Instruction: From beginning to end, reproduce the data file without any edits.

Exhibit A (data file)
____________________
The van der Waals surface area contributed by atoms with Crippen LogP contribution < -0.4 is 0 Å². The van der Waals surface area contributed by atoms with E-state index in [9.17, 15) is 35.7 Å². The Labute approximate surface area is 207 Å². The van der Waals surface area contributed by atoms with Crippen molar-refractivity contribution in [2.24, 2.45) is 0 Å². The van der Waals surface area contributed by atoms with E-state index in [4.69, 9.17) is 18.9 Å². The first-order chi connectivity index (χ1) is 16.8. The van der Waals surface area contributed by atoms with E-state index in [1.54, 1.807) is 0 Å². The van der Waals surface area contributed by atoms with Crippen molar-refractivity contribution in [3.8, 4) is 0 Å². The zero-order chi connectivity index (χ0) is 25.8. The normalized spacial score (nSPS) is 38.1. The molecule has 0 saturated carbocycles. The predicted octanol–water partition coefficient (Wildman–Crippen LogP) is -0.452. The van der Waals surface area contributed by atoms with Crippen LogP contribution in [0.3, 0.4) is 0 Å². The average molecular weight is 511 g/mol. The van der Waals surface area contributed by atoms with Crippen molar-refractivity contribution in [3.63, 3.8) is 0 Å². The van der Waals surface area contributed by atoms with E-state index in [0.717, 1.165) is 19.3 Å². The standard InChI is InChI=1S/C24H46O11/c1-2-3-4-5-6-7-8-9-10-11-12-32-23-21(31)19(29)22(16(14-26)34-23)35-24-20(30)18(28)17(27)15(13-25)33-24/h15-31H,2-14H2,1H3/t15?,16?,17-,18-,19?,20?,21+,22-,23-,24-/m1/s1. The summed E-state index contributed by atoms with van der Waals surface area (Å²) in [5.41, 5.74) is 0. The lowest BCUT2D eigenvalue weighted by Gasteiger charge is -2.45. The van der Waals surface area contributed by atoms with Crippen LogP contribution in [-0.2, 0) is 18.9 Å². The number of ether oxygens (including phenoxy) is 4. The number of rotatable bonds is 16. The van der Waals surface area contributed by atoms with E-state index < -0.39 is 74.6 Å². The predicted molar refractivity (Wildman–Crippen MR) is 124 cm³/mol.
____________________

The van der Waals surface area contributed by atoms with Crippen LogP contribution < -0.4 is 0 Å². The van der Waals surface area contributed by atoms with E-state index in [9.17, 15) is 35.7 Å². The Labute approximate surface area is 207 Å². The van der Waals surface area contributed by atoms with Crippen molar-refractivity contribution in [2.24, 2.45) is 0 Å². The van der Waals surface area contributed by atoms with E-state index in [4.69, 9.17) is 18.9 Å². The first-order chi connectivity index (χ1) is 16.8. The van der Waals surface area contributed by atoms with E-state index in [1.54, 1.807) is 0 Å². The van der Waals surface area contributed by atoms with Crippen molar-refractivity contribution in [3.8, 4) is 0 Å². The zero-order chi connectivity index (χ0) is 25.8. The normalized spacial score (nSPS) is 38.1. The molecule has 0 saturated carbocycles. The predicted octanol–water partition coefficient (Wildman–Crippen LogP) is -0.452. The van der Waals surface area contributed by atoms with Crippen LogP contribution in [0.3, 0.4) is 0 Å². The average molecular weight is 511 g/mol. The van der Waals surface area contributed by atoms with Crippen molar-refractivity contribution in [3.63, 3.8) is 0 Å². The van der Waals surface area contributed by atoms with E-state index in [0.717, 1.165) is 19.3 Å². The standard InChI is InChI=1S/C24H46O11/c1-2-3-4-5-6-7-8-9-10-11-12-32-23-21(31)19(29)22(16(14-26)34-23)35-24-20(30)18(28)17(27)15(13-25)33-24/h15-31H,2-14H2,1H3/t15?,16?,17-,18-,19?,20?,21+,22-,23-,24-/m1/s1. The summed E-state index contributed by atoms with van der Waals surface area (Å²) in [5.41, 5.74) is 0. The lowest BCUT2D eigenvalue weighted by Gasteiger charge is -2.45. The van der Waals surface area contributed by atoms with Crippen LogP contribution in [-0.2, 0) is 18.9 Å². The number of ether oxygens (including phenoxy) is 4. The number of rotatable bonds is 16. The van der Waals surface area contributed by atoms with E-state index < -0.39 is 74.6 Å². The predicted molar refractivity (Wildman–Crippen MR) is 124 cm³/mol.